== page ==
Beth El Synagogue will reopen on Monday morning for all activities, while the investigation into the “specific threat of violence” that closed the building continues.
Matt Walzer, the synagogue’s managing director, sent an email to the congregation Sunday afternoon announcing the decision.
“While the investigation of last week’s threat remains active and ongoing, the timeframe of the threat has passed,” Walzer’s email said. “In coordination with local authorities, we are proceeding with this decision and have secured additional law enforcement presence to ensure the safety of our synagogue community and preschool families.
“As we head into Yom Kippur, I want to extend my gratitude for your patience and support as we navigated this incident.”
Officials from the FBI, St. Louis Park Police Department, JCRC and the ADL Midwest have all confirmed this weekend that the investigation is ongoing.
Steve Hunegs, the executive director of the Jewish Community Relations Council of Minnesota and the Dakotas, said the mood in the community was “resolute, vigilant, concerned, but ultimately, calm.”
“It’s a good sign that Beth El resumed business as usual [Monday],” he said. “People are certainly asking about the situation and talking about it in the community, and they’re wanting to know how it might impact services at other institutions. The Beth El example is important in their going forward with services and all other activities they provide their community. It’s a good role model for the rest of the community.”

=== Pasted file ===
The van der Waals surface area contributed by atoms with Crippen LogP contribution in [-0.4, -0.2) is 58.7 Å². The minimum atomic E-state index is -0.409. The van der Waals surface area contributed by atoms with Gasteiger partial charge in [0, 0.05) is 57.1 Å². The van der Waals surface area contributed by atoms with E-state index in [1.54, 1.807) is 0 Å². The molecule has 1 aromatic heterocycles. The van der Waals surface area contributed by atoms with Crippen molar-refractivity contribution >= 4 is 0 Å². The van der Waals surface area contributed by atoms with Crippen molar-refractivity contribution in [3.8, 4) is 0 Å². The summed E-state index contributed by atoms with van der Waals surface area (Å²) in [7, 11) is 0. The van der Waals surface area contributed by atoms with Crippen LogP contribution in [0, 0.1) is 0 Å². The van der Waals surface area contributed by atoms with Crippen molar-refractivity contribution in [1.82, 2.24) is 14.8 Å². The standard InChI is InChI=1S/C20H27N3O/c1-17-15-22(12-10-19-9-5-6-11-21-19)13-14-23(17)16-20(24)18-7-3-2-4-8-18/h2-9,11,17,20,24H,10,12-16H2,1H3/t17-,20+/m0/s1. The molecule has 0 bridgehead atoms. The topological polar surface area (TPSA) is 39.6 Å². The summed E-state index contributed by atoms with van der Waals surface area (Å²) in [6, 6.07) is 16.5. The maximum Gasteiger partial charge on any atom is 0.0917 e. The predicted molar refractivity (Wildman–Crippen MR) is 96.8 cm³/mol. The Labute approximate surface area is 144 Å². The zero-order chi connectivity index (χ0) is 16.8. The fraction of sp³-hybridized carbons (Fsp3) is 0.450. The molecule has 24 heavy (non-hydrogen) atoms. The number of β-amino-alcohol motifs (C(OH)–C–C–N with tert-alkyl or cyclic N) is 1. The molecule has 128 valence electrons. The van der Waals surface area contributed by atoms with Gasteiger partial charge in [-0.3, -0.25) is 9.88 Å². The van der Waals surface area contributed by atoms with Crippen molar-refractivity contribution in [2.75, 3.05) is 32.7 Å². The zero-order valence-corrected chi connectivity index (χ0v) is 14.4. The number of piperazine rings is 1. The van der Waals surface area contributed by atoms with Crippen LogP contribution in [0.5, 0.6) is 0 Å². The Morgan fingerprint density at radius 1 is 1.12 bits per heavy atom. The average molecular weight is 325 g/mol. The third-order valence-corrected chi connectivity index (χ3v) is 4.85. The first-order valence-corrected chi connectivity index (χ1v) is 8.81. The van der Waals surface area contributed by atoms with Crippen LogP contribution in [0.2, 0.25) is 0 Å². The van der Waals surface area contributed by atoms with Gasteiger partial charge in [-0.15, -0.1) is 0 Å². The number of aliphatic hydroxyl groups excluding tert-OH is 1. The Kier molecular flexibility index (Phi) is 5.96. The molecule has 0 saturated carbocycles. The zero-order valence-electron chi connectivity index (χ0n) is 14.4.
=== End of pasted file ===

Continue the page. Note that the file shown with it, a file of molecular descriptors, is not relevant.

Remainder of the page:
The threat was sent in to the ADL Midwest via its online incident reporting system on Thursday night, specifically targeting Friday night services at the St. Louis Park synagogue. The details of what was in the threat have not been disclosed.
An email announcing the building closure, including all Friday services and the Aleph Preschool.
“Since being notified, we have been in close communication with local and federal law enforcement regarding this matter and they are actively investigating in collaboration with ADL Midwest and the JCRC of Minnesota and the Dakotas,” Walzer said on Friday.
According to a statement from the St. Louis Park Police Department, they were notified of the posting at approximately 9:15 p.m. Thursday night. “St. Louis Park police officers and investigators began the process of trying to identify the source of the message and whether any related suspicious activity was occurring in the vicinity – none has been identified at this time,” the statement read. “Through the (Thursday) night and during (Friday) morning, St. Louis Park police and investigators have been continuing to investigate and information has been shared with state and federal authorities, local community organizations and schools in the area.”
At a Friday afternoon press conference, St. Louis Park Mayor Jake Spano lauded the close connection between Beth El and law enforcement.
“The big takeaway for me right now is the confidence…that our police department and the Jewish community in St. Louis Park have developed, over the years, a tight, tight relationship and coordination around these sorts of threats,” he said. “As tragic as this may be, [the threat] will not diminish the Jewish community.”
Said Hunegs: “We live in a time where there have been years of security planning for the community,” Hunegs said. “It’s important to keep in mind that we’ve grown experienced in dealing with such issues, which are, unfortunately, a reflection of the time in which we live. [Our response] wasn’t invented today or yesterday. We’ve been working on this for a while.”
In a separate incident late last week, the investigation into the vandalization of 32 headstones at the Chesed Shel Emes Cemetery on St. Paul’s eastside is also ongoing.
“The JCRC is also taking this incident very seriously and we are working with our law enforcement partners as they investigate,” Hunegs said. “We do not know at this time if these separate incidents are related.”